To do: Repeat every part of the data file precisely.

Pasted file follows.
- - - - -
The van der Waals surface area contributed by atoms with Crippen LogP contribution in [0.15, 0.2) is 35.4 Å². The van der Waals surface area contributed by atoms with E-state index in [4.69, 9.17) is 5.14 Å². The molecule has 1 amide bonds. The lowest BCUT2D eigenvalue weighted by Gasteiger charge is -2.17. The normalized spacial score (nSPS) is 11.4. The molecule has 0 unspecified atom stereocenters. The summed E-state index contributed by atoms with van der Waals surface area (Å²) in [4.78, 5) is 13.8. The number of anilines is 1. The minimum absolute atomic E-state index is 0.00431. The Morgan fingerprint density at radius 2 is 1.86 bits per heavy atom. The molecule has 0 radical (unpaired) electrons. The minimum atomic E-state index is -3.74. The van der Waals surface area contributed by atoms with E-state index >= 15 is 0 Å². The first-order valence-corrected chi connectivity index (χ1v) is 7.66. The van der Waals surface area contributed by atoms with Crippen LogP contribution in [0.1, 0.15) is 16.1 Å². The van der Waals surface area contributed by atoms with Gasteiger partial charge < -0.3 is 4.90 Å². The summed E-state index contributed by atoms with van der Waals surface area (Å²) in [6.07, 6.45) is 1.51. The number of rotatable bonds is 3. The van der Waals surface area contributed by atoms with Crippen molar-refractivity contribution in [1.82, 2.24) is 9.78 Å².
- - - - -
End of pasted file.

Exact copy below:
The van der Waals surface area contributed by atoms with Crippen LogP contribution in [0.15, 0.2) is 35.4 Å². The van der Waals surface area contributed by atoms with E-state index in [4.69, 9.17) is 5.14 Å². The molecule has 1 amide bonds. The lowest BCUT2D eigenvalue weighted by Gasteiger charge is -2.17. The normalized spacial score (nSPS) is 11.4. The molecule has 0 unspecified atom stereocenters. The summed E-state index contributed by atoms with van der Waals surface area (Å²) in [4.78, 5) is 13.8. The number of anilines is 1. The minimum absolute atomic E-state index is 0.00431. The Morgan fingerprint density at radius 2 is 1.86 bits per heavy atom. The molecule has 0 radical (unpaired) electrons. The minimum atomic E-state index is -3.74. The van der Waals surface area contributed by atoms with E-state index >= 15 is 0 Å². The first-order valence-corrected chi connectivity index (χ1v) is 7.66. The van der Waals surface area contributed by atoms with Crippen LogP contribution in [0.1, 0.15) is 16.1 Å². The van der Waals surface area contributed by atoms with Gasteiger partial charge < -0.3 is 4.90 Å². The summed E-state index contributed by atoms with van der Waals surface area (Å²) in [6.07, 6.45) is 1.51. The number of rotatable bonds is 3. The van der Waals surface area contributed by atoms with Crippen molar-refractivity contribution in [1.82, 2.24) is 9.78 Å².